Helping the Sick, the Dying, the Orphaned, and the Lepers
There were literally millions of people in need in India. Droughts, the caste system, India's independence, and partition all contributed to the masses of people that lived on the streets. India's government was trying, but they could not handle the overwhelming multitudes that needed help.
While the hospitals were overflowing with patients that had a chance to survive, Mother Teresa opened a home for the dying, called Nirmal Hriday ("Place of the Immaculate Heart"), on August 22, 1952. Each day, nuns would walk through the streets and bring people who were dying to Nirmal Hriday, located in a building donated by the city of Kolkata. The nuns would bathe and feed these people and then place them in a cot. These people were given the opportunity to die with dignity, with the rituals of their faith.
In 1955, the Missionaries of Charity opened their first children's home (Shishu Bhavan), which cared for orphans. These children were housed and fed and given medical aid. When possible, the children were adopted out. Those not adopted were given an education, learned a trade skill, and found marriages.
In India's slums, huge numbers of people were infected with leprosy, a disease that can lead to major disfiguration. At the time, lepers (people infected with leprosy) were ostracized, often abandoned by their families. Because of the widespread fear of lepers, Mother Teresa struggled to find a way to help these neglected people. Mother Teresa eventually created a Leprosy Fund and a Leprosy Day to help educate the public about the disease and established a number of mobile leper clinics (the first opened in September 1957) to provide lepers with medicine and bandages near their homes. By the mid-1960s, Mother Teresa had established a leper colony called Shanti Nagar ("The Place of Peace") where lepers could live and work.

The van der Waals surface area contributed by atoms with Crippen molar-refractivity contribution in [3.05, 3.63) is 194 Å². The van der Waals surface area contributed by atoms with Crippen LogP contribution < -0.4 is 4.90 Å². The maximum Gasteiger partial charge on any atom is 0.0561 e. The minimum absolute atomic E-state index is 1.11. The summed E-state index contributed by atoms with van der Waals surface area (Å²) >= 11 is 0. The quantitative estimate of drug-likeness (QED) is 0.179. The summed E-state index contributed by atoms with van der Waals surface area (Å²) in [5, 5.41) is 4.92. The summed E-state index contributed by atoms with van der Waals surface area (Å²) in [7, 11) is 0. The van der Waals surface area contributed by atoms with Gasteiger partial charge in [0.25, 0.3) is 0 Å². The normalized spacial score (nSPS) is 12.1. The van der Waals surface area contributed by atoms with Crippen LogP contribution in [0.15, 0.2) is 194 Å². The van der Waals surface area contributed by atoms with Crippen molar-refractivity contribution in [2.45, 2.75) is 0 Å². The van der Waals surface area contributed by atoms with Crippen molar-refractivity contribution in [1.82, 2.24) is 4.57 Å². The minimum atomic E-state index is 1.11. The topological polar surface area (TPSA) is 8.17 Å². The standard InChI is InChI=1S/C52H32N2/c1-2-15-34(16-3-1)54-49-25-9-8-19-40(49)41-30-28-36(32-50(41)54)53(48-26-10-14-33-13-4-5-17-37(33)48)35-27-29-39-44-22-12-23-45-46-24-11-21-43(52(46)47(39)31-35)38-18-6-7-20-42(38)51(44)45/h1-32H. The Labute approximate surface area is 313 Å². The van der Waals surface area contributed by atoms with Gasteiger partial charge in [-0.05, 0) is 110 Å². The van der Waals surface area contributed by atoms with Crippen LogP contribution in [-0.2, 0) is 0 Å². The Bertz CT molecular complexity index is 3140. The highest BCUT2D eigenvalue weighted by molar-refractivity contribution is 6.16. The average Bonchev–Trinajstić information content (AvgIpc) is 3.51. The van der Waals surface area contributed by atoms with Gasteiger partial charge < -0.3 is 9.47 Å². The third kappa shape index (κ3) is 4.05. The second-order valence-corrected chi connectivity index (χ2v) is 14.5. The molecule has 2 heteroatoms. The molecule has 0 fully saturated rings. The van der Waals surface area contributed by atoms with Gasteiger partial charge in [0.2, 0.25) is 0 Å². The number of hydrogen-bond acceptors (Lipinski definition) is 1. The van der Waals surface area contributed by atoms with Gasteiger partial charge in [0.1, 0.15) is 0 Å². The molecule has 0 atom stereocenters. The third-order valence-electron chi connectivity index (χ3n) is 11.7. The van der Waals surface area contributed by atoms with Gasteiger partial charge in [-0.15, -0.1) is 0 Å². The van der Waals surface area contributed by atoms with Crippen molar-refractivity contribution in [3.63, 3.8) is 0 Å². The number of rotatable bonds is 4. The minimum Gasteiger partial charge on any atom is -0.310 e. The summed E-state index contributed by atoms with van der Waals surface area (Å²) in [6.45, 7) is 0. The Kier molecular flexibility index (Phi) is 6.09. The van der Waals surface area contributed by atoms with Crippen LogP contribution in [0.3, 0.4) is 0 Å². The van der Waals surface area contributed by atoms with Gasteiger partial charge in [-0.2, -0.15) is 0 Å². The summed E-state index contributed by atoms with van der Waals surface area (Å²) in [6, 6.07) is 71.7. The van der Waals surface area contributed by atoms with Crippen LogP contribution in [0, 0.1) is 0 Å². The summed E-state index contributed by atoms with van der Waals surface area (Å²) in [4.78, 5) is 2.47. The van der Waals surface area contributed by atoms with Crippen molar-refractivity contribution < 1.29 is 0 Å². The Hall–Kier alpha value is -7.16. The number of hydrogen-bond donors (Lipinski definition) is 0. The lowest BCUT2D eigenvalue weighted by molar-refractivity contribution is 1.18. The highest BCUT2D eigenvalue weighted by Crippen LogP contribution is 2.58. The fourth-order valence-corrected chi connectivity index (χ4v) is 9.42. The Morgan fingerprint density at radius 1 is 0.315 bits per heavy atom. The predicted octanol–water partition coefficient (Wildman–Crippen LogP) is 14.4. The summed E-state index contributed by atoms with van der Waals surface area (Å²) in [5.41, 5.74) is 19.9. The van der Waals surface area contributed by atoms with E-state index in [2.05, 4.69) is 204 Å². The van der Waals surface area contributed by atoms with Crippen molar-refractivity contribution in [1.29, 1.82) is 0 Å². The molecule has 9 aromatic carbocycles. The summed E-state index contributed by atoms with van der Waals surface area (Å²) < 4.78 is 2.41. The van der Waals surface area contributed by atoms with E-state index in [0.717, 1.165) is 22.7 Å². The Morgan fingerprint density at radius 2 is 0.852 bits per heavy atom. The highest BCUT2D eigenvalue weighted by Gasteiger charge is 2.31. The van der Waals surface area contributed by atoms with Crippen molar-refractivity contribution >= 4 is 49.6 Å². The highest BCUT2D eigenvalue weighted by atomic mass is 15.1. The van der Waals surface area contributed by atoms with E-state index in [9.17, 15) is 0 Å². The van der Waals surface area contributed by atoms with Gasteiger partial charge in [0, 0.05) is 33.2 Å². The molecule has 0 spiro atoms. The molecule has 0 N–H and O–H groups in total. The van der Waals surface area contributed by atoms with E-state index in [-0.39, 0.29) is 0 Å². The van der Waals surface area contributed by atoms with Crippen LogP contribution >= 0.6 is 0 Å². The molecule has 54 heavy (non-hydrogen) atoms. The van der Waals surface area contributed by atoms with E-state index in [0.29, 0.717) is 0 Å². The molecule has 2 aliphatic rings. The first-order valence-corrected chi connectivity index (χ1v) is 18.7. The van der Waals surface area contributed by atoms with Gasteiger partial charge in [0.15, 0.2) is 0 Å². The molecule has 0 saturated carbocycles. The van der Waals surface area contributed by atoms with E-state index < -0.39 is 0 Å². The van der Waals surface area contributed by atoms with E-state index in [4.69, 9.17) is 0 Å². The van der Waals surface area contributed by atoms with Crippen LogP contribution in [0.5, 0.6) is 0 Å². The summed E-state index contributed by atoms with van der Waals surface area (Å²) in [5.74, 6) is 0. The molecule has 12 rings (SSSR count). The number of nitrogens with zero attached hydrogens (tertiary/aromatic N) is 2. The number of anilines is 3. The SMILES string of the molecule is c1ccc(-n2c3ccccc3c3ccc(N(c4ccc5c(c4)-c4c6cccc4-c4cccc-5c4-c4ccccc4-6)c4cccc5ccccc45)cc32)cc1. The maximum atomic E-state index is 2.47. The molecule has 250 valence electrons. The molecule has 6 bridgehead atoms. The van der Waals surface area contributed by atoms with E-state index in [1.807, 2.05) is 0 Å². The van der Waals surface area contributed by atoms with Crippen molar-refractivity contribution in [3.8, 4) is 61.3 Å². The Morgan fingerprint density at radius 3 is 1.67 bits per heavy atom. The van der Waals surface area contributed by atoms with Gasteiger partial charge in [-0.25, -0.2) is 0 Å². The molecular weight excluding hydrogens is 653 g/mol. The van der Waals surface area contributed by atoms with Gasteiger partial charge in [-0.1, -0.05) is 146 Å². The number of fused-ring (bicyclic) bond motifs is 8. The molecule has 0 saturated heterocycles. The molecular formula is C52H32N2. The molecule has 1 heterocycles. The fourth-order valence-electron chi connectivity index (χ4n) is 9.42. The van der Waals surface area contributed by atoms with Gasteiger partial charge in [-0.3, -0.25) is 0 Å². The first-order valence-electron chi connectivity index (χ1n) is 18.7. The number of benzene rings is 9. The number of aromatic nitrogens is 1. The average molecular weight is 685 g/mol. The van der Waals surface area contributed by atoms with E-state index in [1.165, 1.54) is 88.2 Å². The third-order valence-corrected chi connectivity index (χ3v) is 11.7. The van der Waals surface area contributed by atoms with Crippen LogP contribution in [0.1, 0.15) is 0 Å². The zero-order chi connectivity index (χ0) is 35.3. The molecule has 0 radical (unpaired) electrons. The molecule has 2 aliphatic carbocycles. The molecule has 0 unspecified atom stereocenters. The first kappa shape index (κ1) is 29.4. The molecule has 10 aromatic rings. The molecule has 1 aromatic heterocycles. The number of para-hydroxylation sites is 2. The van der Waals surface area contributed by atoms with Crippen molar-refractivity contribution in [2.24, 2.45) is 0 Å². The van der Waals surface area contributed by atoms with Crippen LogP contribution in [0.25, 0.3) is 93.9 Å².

Just before the Missionaries of Charity celebrated its 10th anniversary, they were given permission to establish houses outside of Calcutta, but still within India. Almost immediately, houses were established in Delhi, Ranchi, and Jhansi; more soon followed.
For their 15th anniversary, the Missionaries of Charity was given permission to establish houses outside of India. The first house was established in Venezuela in 1965. Soon there were Missionaries of Charity houses all around the world.
As Mother Teresa's Missionaries of Charity expanded at an amazing rate, so did international recognition for her work. Although Mother Teresa was awarded numerous honors, including the Nobel Peace Prize in 1979, she never took personal credit for her accomplishments. She said it was God's work and that she was just the tool used to facilitate it.
With international recognition also came critique. Some people complained that the houses for the sick and dying were not sanitary, that those treating the sick were not properly trained in medicine, that Mother Teresa was more interested in helping the dying go to God than in potentially helping cure them. Others claimed that she helped people just so she could convert them to Christianity.
Mother Teresa also caused much controversy when she openly spoke against abortion and birth control. Others critiqued her because they believed that with her new celebrity status, she could have worked to end the poverty rather than soften its symptoms.
Old and Frail
Despite the controversy, Mother Teresa continued to be an advocate for those in need. In the 1980s, Mother Teresa, already in her 70s, opened Gift of Love homes in New York, San Francisco, Denver, and Addis Ababa, Ethiopia for AIDS sufferers.
Throughout the 1980s and into the 1990s, Mother Teresa's health deteriorated, but she still traveled the world, spreading her message.
When Mother Teresa, age 87, died of heart failure on September 5, 1997, the world mourned her passing. Hundreds of thousands of people lined the streets to see her body, while millions more watched her state funeral on television. After the funeral, Mother Teresa's body was laid to rest at the Mother House of the Missionaries of Charity in Kolkata.
When Mother Teresa passed away, she left behind over 4,000 Missionary of Charity Sisters, in 610 centers in 123 countries.
After Mother Teresa's death, the Vatican began the lengthy process of canonization. On October 19, 2003, the third of the four steps to sainthood was completed when the Pope approved Mother Teresa's beatification, awarding Mother Teresa the title "Blessed."